The Recorder also considered the concerns about the mother at the outset of the proceedings and found that, in relation to several of these, the mother had shown evidence of change. The Recorder recognised that he must be slow to disagree with the Guardian but he concluded that she had not been balanced in her report; she had failed to give any weight to S’s relationship with her mother, her wish to resume living with her and the importance of a child living with her birth family. He also found that the Guardian had failed to recognise any of the positive aspects of the mother’s capacity to care for S.
The Guardian did not challenge the Recorder’s findings but appealed on the basis that he had reached a decision that was not open to him on the findings of fact that he had made and that he had failed to weigh up properly the factors that were relevant to the welfare decision. The factors that were said to be of particular significance were:
- the mother had caused S emotional harm in the past;
- S was unwilling to be drawn into speaking about life with her mother and did not choose her mother to live with her on an island during an exercise that the guardian had carried out with her;
- contrary to the view of the Recorder, the Guardian submitted that there was no evidence that the mother had changed;
- the mother’s continued lack of candour meant that a supervision order was unlikely to work;
- There had not been the required analysis of the evidence about the resumed relationship with a former partner and there was a significant question mark over the stability of that relationship.
Black LJ giving the leading judgment
At the outset of the hearing, the Court of Appeal refused permission to the Guardian to adduce further evidence in the form of an updating statement. An appeal is usually confined to the material that was before the trial judge.
Each of these criticisms was rejected by the Court of Appeal. The Recorder had been aware of the criticisms of the mother and had made a number of findings that were adverse to her. He was entitled, however, to reach the decision that he did and he had provided adequate reasons for doing so.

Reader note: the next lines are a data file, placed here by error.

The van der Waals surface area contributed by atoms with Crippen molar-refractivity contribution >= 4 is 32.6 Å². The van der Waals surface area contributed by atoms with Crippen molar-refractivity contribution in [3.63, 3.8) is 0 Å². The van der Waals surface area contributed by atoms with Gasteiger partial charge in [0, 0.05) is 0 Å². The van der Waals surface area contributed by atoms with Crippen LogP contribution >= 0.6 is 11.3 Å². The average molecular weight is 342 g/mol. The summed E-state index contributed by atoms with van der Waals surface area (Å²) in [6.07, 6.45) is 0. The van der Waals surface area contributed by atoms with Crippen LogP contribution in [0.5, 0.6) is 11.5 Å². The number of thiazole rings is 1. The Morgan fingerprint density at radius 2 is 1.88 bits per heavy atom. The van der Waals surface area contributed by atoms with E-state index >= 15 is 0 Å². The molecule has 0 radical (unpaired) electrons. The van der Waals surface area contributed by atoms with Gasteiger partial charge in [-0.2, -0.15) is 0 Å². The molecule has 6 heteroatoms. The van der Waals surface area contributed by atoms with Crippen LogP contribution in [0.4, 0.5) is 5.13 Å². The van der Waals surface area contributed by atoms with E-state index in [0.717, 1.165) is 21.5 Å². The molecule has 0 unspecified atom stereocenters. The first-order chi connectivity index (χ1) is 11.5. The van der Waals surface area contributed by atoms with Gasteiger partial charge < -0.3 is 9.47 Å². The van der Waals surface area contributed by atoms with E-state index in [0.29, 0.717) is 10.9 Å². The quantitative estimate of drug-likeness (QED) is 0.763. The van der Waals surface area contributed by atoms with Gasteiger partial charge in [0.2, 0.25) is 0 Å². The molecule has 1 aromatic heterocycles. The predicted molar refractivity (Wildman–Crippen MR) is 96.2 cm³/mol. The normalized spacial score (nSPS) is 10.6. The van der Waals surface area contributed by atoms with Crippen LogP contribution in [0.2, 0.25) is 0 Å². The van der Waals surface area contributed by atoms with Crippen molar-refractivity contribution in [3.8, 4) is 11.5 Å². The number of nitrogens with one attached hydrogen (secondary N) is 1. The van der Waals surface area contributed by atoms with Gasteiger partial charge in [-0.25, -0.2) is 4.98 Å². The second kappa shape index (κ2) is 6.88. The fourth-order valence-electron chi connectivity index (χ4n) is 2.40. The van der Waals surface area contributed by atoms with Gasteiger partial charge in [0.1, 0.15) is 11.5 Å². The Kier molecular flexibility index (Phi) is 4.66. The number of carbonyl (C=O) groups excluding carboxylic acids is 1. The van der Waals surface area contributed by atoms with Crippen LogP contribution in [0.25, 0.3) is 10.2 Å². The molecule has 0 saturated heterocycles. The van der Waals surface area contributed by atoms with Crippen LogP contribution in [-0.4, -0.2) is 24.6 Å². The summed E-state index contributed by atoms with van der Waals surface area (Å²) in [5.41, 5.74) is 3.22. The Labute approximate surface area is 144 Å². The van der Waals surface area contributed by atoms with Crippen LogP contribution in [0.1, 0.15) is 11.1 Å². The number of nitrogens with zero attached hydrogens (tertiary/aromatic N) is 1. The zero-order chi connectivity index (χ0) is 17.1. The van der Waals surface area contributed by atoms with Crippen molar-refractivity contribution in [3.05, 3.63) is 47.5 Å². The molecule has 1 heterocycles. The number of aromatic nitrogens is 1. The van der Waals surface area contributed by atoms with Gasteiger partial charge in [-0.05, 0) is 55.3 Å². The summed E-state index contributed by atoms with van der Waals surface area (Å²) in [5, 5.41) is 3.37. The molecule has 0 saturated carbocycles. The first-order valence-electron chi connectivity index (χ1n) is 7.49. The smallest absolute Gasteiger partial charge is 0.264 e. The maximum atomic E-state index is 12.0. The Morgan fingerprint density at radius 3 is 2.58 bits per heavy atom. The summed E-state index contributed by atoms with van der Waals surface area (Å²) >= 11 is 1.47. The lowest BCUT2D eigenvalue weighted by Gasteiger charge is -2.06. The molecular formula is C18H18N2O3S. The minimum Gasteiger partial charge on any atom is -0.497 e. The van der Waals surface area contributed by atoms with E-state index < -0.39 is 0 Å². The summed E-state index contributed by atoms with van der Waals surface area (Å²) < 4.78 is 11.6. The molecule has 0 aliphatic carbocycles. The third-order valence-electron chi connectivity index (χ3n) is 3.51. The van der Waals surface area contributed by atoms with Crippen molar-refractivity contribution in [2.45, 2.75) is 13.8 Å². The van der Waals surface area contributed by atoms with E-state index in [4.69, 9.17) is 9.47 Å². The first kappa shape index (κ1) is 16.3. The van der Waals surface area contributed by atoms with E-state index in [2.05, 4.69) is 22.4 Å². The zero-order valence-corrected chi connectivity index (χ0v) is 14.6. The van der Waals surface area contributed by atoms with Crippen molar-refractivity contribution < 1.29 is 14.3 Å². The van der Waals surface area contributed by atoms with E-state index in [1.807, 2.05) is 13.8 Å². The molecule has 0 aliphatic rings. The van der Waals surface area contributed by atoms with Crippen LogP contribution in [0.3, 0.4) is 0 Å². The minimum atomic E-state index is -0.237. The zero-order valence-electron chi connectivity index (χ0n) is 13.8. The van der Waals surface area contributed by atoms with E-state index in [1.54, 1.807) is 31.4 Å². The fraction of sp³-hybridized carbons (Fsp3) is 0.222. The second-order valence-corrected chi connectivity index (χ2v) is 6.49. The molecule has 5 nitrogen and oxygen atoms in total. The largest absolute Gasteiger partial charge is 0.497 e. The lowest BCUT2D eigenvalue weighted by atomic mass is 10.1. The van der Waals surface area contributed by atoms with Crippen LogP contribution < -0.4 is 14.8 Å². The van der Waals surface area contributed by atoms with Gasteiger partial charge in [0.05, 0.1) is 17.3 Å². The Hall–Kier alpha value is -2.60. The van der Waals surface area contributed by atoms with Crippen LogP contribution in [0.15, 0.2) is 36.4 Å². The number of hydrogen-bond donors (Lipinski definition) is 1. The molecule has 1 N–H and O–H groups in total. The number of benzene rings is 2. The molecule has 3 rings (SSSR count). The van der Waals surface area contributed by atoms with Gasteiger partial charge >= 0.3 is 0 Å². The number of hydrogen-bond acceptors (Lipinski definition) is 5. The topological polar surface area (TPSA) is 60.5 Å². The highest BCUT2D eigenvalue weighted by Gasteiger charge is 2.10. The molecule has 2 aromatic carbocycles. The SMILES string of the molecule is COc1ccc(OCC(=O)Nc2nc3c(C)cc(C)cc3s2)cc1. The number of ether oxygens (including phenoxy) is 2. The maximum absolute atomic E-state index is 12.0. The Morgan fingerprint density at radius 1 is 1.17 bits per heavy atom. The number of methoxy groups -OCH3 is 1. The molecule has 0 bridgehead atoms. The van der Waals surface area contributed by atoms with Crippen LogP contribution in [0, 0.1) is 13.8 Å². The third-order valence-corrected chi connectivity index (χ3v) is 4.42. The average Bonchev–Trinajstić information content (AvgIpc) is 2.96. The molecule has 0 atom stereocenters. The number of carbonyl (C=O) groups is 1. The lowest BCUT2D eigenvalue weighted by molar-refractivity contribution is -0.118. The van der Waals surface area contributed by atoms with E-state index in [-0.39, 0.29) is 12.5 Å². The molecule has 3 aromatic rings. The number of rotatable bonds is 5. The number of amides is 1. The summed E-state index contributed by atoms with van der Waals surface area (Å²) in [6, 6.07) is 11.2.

Re X and Y (Children: Disclosure of Judgment to Police)  EWHC 278 (Fam)
This case dealt with the question of whether two earlier judgments in the care proceedings relating to ‘X’ and ‘Y’ should be disclosed to the police. The first judgment , which had been published in a redacted form, followed a fact-finding hearing in which Baker J had found that one of the parents (he could not say which) had caused non-accidental injuries to Y. The second judgment followed the father’s confession that he had caused the injuries. This had not yet been published in any form. Following the second judgment, the mother having been exonerated, the case was resolved by the children returning to the care of their mother.
The police had closed the case when it was unclear which parent had caused the injuries but had sought disclosure of any fresh evidence that arose in respect of this. Following the father’s admission, his lawyers sought an order preventing any party from disclosing any material to the police or the CPS
Baker J refused the application.
He adopted a two-stage approach to the application: first to consider whether the judgments would be disclosed and then, depending on the outcome of that decision, to consider the disclosure of other material.
Baker J had encouraged the parents at the conclusion of the first fact-finding to be more frank about the cause of Y’s injuries. The father confessed two days later. Baker J had not warned the parents of the consequences of s.98 of the Children Act and this absence of a warning was a crucial aspect of the application advanced on behalf of the father. It was argued on behalf of the father that the absence of a warning would infringe his Article 6 right to a fair trial. In the alternative, he argued that by applying the Re EC (Disclosure of Material)  2 FLR 725 criteria, the balance came down in favour of not ordering disclosure, particularly when considering the welfare of the children and the perceived unfairness when no warning had been given. The father’s application was supported by the mother and the guardian but opposed by the local authority who argued that the Re EC should lead the court to order disclosure.